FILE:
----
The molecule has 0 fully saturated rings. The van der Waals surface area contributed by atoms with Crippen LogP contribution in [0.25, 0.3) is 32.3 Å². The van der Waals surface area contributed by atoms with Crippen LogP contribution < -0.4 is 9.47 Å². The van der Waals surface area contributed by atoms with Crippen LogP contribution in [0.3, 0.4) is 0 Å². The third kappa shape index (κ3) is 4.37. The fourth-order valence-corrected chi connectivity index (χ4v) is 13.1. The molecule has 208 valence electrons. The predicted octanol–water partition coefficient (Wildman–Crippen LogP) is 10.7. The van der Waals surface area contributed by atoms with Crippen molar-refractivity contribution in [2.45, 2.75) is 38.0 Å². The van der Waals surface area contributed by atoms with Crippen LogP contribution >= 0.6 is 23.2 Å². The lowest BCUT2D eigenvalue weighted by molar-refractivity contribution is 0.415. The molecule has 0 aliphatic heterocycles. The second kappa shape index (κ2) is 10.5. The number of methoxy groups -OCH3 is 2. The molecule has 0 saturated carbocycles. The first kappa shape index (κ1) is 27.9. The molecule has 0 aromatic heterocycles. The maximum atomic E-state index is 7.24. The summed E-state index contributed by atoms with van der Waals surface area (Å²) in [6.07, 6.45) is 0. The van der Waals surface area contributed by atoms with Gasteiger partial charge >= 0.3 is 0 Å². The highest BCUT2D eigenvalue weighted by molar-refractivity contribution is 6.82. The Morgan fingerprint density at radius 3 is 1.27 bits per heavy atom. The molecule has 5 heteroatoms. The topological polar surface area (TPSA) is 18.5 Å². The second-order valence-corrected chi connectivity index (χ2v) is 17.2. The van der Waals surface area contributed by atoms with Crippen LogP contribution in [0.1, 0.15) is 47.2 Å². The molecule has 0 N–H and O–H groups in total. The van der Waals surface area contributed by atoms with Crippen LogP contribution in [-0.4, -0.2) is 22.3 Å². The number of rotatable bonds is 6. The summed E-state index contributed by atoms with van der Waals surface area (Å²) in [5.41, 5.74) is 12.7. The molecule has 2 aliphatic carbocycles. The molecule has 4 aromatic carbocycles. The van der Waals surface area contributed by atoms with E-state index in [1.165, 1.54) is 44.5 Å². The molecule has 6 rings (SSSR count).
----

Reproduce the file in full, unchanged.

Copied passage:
The molecule has 0 fully saturated rings. The van der Waals surface area contributed by atoms with Crippen LogP contribution in [0.25, 0.3) is 32.3 Å². The van der Waals surface area contributed by atoms with Crippen LogP contribution < -0.4 is 9.47 Å². The van der Waals surface area contributed by atoms with Crippen LogP contribution in [0.3, 0.4) is 0 Å². The third kappa shape index (κ3) is 4.37. The fourth-order valence-corrected chi connectivity index (χ4v) is 13.1. The molecule has 208 valence electrons. The predicted octanol–water partition coefficient (Wildman–Crippen LogP) is 10.7. The van der Waals surface area contributed by atoms with Crippen molar-refractivity contribution in [2.45, 2.75) is 38.0 Å². The van der Waals surface area contributed by atoms with Crippen LogP contribution >= 0.6 is 23.2 Å². The lowest BCUT2D eigenvalue weighted by molar-refractivity contribution is 0.415. The molecule has 0 aliphatic heterocycles. The second kappa shape index (κ2) is 10.5. The number of methoxy groups -OCH3 is 2. The molecule has 0 saturated carbocycles. The first kappa shape index (κ1) is 27.9. The molecule has 0 aromatic heterocycles. The maximum atomic E-state index is 7.24. The summed E-state index contributed by atoms with van der Waals surface area (Å²) in [6.07, 6.45) is 0. The van der Waals surface area contributed by atoms with Gasteiger partial charge >= 0.3 is 0 Å². The highest BCUT2D eigenvalue weighted by molar-refractivity contribution is 6.82. The Morgan fingerprint density at radius 3 is 1.27 bits per heavy atom. The molecule has 5 heteroatoms. The topological polar surface area (TPSA) is 18.5 Å². The second-order valence-corrected chi connectivity index (χ2v) is 17.2. The van der Waals surface area contributed by atoms with Crippen LogP contribution in [0.1, 0.15) is 47.2 Å². The molecule has 0 N–H and O–H groups in total. The van der Waals surface area contributed by atoms with Crippen LogP contribution in [-0.4, -0.2) is 22.3 Å². The number of rotatable bonds is 6. The summed E-state index contributed by atoms with van der Waals surface area (Å²) in [5.41, 5.74) is 12.7. The molecule has 2 aliphatic carbocycles. The molecule has 4 aromatic carbocycles. The van der Waals surface area contributed by atoms with E-state index in [1.165, 1.54) is 44.5 Å². The molecule has 6 rings (SSSR count).